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Orphan Day is always on Tuesday. It falls that way purposefully, a mayor-designated holiday announced on town posters hung by zealous librarians and the bowling pin setter at Ed’s Bowl-O-Rama. I contemplate eating my own young, hiding them in my gut, a Jonah-eating whale matriarch — except that only works for Biblical characters. Instead, to protect them from hunters, I trophy stuff all my babies, patched-together fabric mannequin children no one will want to adopt. I’m allowed to visit once a week. I leave my face imprinted in mommy mirror smudges, watching as they’re cradled on couches and cushions by other-mothers.

9 Comments

  1. Janelle Greco

    Oooo I love this, Amy. What a short glimpse into an alternate reality that has an Orphan Day. The lines where the narrator contemplates eating her own young really grabbed me just as when they patch them together like mannequins. I’d like to see this piece stretched out even further. What other traditions happen on Orphan Day? Who are the “other-mothers”? Why does eating the young only work for Biblical characters? What lengths might a mother go to to reclaim her children? So many questions to explore and play with here and I feel this could be expanded into so many different avenues, if you wanted to of course. Really great piece.

  2. Kevin Sterne

    Hey Amy, this is so good. So grotesque and haunting. it feels like the perfect introduction for a character in a novel. I agree with everything in the above comment by Jenelle. Would love to see this expanded. There’s a lot of directions to take this. follow a feeling. What story wants to be told here?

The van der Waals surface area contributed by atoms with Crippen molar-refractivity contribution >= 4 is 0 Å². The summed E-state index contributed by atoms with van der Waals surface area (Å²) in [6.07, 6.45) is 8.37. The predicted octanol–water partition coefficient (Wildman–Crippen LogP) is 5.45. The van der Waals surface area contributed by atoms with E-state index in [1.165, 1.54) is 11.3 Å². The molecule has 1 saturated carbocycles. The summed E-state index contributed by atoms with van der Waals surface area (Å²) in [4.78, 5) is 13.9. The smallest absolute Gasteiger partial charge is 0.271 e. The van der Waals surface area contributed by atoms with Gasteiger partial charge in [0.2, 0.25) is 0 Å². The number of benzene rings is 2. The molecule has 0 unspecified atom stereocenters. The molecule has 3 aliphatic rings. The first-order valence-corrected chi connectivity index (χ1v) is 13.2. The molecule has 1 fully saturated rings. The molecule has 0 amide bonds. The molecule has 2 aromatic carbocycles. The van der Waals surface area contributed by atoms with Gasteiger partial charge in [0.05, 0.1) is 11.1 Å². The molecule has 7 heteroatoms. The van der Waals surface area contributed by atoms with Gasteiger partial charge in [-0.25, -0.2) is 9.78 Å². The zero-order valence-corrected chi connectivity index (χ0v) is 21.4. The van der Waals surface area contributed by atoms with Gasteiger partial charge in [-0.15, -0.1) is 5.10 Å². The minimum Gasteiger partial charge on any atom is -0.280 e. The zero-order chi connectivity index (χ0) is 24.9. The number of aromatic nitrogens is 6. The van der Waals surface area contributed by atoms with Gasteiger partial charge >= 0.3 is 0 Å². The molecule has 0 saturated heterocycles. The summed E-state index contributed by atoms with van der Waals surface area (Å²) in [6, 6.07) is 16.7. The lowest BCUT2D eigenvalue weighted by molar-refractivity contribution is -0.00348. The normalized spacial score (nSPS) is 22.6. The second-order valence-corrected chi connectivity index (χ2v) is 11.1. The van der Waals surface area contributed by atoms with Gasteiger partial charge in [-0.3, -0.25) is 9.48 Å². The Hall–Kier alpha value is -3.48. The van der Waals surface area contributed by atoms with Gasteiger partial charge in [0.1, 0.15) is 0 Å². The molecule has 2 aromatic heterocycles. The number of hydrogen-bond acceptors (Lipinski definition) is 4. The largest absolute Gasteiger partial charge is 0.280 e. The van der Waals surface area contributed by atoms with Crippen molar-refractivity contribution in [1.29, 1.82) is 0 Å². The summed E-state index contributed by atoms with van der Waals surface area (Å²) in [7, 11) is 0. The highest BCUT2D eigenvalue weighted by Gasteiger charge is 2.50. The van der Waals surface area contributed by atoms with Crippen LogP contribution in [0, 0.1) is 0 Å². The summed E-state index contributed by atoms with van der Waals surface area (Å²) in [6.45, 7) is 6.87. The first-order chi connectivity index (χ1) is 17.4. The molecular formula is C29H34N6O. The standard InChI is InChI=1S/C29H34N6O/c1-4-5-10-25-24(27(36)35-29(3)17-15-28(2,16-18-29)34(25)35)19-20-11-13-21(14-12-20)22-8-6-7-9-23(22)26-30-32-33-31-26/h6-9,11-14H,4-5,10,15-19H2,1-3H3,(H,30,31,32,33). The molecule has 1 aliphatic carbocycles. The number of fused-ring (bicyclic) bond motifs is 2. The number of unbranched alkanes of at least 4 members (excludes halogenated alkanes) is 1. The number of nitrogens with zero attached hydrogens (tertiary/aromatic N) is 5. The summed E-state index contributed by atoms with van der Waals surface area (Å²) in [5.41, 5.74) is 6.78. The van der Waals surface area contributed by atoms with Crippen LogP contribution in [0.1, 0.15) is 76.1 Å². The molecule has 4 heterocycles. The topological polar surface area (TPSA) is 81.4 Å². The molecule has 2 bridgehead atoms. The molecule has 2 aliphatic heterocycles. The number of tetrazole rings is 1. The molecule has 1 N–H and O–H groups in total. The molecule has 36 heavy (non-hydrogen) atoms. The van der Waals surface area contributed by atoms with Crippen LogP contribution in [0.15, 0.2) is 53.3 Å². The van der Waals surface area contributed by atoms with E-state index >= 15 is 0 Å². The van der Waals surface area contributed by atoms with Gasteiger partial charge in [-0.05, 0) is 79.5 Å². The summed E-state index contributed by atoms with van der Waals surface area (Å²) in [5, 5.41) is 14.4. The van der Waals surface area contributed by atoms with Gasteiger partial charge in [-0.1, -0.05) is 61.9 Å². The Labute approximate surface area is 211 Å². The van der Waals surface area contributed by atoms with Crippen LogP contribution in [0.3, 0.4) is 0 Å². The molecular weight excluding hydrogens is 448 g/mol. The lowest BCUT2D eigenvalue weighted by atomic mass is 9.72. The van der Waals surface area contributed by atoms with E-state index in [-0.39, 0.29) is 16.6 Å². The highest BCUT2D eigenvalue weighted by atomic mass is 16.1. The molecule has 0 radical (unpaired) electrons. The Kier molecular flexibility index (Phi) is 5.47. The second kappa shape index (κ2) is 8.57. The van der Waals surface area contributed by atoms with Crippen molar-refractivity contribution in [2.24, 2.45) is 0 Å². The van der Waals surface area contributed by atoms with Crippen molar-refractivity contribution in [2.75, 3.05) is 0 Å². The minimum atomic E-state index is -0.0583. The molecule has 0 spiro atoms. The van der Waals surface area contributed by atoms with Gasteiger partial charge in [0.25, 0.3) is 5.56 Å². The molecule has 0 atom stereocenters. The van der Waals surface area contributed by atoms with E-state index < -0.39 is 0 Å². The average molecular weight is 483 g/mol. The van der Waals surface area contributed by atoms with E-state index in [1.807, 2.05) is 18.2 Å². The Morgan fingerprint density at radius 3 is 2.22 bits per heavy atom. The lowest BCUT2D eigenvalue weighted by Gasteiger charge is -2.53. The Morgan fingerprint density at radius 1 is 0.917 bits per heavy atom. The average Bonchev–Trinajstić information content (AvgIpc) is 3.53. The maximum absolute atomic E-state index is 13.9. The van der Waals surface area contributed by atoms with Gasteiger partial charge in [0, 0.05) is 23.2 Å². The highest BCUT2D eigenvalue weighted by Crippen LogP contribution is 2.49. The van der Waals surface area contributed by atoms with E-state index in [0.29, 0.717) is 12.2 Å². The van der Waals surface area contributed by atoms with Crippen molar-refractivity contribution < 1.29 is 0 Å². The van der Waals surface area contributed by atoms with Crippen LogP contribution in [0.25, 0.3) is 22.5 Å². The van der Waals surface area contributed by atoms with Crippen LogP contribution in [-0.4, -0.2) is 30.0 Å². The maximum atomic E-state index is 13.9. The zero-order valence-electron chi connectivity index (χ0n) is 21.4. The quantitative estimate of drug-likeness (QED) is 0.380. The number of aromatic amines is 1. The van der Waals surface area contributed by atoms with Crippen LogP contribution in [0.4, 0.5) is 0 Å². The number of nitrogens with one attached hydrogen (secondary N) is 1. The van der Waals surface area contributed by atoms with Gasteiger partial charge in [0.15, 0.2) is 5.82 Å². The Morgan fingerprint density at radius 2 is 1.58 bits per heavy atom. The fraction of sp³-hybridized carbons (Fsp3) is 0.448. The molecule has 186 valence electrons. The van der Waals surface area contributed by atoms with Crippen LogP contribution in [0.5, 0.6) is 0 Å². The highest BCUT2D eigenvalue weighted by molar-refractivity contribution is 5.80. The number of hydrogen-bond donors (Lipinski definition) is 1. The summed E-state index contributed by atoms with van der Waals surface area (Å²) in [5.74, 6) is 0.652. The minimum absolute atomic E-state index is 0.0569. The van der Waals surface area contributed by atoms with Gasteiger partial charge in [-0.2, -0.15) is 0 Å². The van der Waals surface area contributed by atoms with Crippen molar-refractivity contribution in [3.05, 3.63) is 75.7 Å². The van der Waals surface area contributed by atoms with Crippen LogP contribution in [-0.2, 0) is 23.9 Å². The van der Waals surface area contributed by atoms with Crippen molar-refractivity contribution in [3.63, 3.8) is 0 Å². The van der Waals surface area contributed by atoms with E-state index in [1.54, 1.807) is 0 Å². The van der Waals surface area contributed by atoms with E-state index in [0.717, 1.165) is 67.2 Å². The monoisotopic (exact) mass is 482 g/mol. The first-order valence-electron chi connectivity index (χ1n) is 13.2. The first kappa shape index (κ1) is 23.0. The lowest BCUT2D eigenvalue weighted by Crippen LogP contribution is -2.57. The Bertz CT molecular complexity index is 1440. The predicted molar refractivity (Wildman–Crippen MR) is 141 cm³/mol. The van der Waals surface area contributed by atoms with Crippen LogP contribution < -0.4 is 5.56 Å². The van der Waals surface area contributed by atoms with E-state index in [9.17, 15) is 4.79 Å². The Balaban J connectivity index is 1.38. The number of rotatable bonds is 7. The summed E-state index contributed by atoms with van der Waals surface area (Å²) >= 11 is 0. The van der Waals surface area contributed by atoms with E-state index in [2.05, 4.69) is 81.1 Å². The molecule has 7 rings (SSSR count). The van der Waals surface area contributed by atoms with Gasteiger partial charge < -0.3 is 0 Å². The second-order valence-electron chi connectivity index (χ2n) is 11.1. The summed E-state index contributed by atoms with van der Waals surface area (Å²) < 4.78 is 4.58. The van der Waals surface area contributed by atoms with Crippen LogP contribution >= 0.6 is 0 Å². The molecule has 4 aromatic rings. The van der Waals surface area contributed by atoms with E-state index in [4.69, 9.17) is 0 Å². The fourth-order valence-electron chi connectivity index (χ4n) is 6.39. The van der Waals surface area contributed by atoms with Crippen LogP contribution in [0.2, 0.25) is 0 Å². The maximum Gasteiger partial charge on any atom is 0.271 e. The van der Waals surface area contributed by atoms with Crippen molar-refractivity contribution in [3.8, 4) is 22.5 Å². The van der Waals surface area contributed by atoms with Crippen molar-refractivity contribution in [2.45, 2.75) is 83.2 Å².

3. K Chiucarello

    I am incredibly thankful that all of our weirdest shit is capping this workshop. I loved this, Amy! The last line is such a cincher “I leave my face imprinted in mommy mirror smudges…” That lead-in lets out all the air in this piece — it’s devastating, slightly horrific, slightly maternal, all around messy. I’m sorry to contradict the above feedback but I think the shortness and tightness of this piece is extends the horror. I’m certainly drawn to the characters, so perhaps making this into a micro series? As always, a pleasure to read your work and I’m happy to have gotten some behind the scenes looks at this workshop.

  4. Bud Smith

    I like the distinction of Tuesday being an unlucky day vs. Tuesday being a lucky day if we look to different parts of the world … “In the Greek world, Tuesday (the day of the week of the Fall of Constantinople) is considered an unlucky day.[5] The same is true in the Spanish-speaking world; it is believed that this is due to the association between Tuesday and Mars, the god of war and therefore related to death.[6] For both Greeks and Spanish-speakers, the 13th of the month is considered unlucky if it falls on Tuesday, instead of Friday. In Judaism, on the other hand, Tuesday is considered a particularly lucky day, because in Bereshit (parashah), known in the Christian tradition as the first chapters of Genesis,[7] the paragraph about this day contains the phrase “it was good” twice.” An orphan can either be lucky or unlucky but we wouldn’t know unless we looked at it on a case by case basis, and judging by the language of this story, this mother and her instincts to eat her young to protect them like Jonah eaten by the whale (in this story the mother is the whale so is the father God? Or the mother is both whale and God and who knows who the father is just like who knows who God is) maybe the kids are lucky to have some distance but also who is to say? This is a very weird story and I love it for its oddness. I could see it being the launching pad for this character and from here we go on forward and take part in Orphan Day, whatever it is, and we learn is Tuesday is a lucky day or an fucked/cursed day, and on and on. Along the way we can do battle with zealous librarians and the bowling pin setter at Ed’s Bowl-O-Rama. Winner take all, I say. I have a feeling all the children will be happy she has arrived and is changing things up. The Old Testament God struck down the city of Nineveh, I have a feeling our narrator might knock down the whole orphanage.